On the scramble (the rocks that you had to slide, jump, climb, crawl, drop off, etc.), there were a few times I had to just rest before the jump or slide. Calvin was the champ and took my Osprey backpack. Later I tried to reclaim it, but he was quite selfless … maybe showing off for her, or maybe she felt pity on me and made him take it from me.

On the way up, we met a foursome that was about the same pace as us. Three were Navy, and the 4th was a Navy wife. We also met a father/college-age-son. The father had an accident and hit his head. The three groups all came together to help each other

The pictures show the beauty, but nothing prepared me for the apex. We reached the top right as small drops of soft rain began to fall and refresh us. But the soft and light rain didn’t last. Lightning was seen in the distance. We took a few pics and next thing you know, lightning hit a rock a few feet away. The thunder and lightning were at the exact same time. We checked on each other and found all were shaken but not scorched.

Interestingly, I had joked about a mile prior I might need an AED, defibrillator at the top … God provided it.

Funny, none of us felt fatigue anymore. We pretty much all said, “Let’s get off this mountain.” The next four plus miles were done at the fastest pace I’ve ever done on a trail. The soft rain turned to strong electrical storm with a monsoon type downpour that penetrated every part of my being and made my waterproof trail shoes soaked inside and out. It was all down hill and much of the trail was like a free flowing creek.

We made it back to the parking lot, right after the navy foursome, side by side with the father/son, and with Lisa waiting and relieved with our safety. Struggle? Yes. Worth it? Absolutely. Do it again? Not till my legs can feel again, but yes.

Some days the bear gets you, some days you get the bear. Some days it’s like you’ve been beaten and eaten by a bear. Such was Monday.

Enjoy the pics … and be encouraged to spend time with those you love. And I love these two.

My son’s fiancé … just got a wake up call

For a few days, we are being blessed by a visit from our son and his fiancé. I had met her once … we ate out at Hard 8 … a great Texas BBQ place where I always eat toooo much. I was moving from Dallas to Virginia, my son had struck up a friendship with this wonderful woman, so he wanted her to meet me before I headed out. My wife hung out in D for about 3 more months, so they got to know each other some more.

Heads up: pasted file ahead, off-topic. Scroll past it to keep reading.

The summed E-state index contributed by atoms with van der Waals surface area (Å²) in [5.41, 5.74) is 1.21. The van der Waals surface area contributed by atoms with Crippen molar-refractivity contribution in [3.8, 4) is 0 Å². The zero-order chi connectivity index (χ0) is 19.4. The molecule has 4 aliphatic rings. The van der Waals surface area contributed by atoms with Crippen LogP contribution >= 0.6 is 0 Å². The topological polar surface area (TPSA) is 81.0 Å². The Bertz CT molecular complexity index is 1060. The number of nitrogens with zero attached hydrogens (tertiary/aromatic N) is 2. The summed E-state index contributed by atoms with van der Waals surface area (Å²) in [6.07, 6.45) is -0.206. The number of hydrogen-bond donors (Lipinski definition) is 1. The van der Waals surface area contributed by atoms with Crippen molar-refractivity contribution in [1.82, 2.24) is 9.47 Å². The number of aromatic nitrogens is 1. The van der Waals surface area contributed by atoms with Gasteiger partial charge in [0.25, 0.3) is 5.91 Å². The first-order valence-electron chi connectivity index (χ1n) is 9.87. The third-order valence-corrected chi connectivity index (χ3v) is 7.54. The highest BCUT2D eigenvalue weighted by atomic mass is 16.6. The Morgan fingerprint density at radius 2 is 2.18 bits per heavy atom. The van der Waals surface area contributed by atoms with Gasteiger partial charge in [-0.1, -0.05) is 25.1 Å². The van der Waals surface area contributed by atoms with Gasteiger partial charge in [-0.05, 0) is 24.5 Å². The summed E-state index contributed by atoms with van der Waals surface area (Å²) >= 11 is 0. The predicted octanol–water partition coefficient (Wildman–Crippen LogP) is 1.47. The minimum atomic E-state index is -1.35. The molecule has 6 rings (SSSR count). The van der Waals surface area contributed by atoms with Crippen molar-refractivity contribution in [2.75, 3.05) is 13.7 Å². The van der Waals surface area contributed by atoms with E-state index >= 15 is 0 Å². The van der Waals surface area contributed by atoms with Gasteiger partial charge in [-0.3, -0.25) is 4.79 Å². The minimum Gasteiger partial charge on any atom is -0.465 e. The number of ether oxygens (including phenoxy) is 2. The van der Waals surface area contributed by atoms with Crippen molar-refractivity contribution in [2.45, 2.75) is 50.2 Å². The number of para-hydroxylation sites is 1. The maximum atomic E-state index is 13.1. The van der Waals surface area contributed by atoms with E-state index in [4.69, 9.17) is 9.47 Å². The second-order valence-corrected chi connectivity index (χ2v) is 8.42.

That was 9 months ago. A lot can happen in 9 months. A lot. They started to date, they changed their Facebook status, he met the parents (while her daddy held his gun), they dreamed, planned, doubted, dreamed more, and then he surprised her with an engagement proposal. She figured it was coming, but not yet. But that timing is in the past now. Rings have been bought, the date has been set, registration has begun, and so on. (This will be nothing compared to the following 9 months as they wed and start a life together as husband and wife).

They flew up to see us some. And here lies the lesson.

Over about 72 hours, she has gotten to experience the life and ways of Todd. She has seen me preach, interact, pushed to physical limitations (come back tomorrow for that entry … Old Rag Mountain: Lightning on a Ledge), and more.

I pity her for having to go through this. I really feel sorry for Lisa … she can’t go anywhere – forever. But Tiffany said, that in these few short days, she now sees where Calvin gets so much of who he is. She sees so many physical and relational mannerisms. I am not sure if she meant it as compliment or not. I will take it as such … mostly. But she got a wake up call about Calvin’s background.

As I ponder this, this is exactly what it should be for each of us. But not our earthly father, though that is not bad per se. I am talking our Heavenly Father. Wouldn’t it be great if people looked at us … wondering what makes us do the things we do, what makes us act the way we act, and what makes us be the way we are … and then they realize it is because we are like our Heavenly Father … or, more specific, the Son–where we have been transformed into the image of the Son.

What does that take …

  • Hang out with Him (you become like the people you hang with)
  • Learn what He loves, cherishes, desires for people (look through His eyes)
  • Get rid of things in your life that doesn’t honor Him.

I’m not there yet. But what I would love for my son, is that when people, specifically Tiffany, sees his ways, his actions, his mannerisms … they see he is so much like Jesus. I want the same for me, for you, for each of us. What a world that will be.

Hike Naked Day … really?

I think I will stay off the trails today. Apparently, it is an Appalachian Trail tradition that on the day of Summer Solstice, many will attempt getting back to … well, nature … the way you came into this world. Not specific to the AT, this tradition seems a bit extreme. And in a day of many posting their trail pics, this leaves me deciding to stay off my hiking websites today. And maybe even tomorrow.

I get that we all celebrate in our own way, but this seems a bit extreme.

We all have weird traditions … we all have weird family members … and we all are a bit weird ourselves. As I’ve said before, I put ‘fun’ in dysfunctional.

So, today, as we kick off Summer, having the longest daylight hours of any day of the year, may we enjoy the life and creation God has given us. Take advantage of the daylight and get outside some.

But please, if you’re around my neck of the country, please leave your clothes on.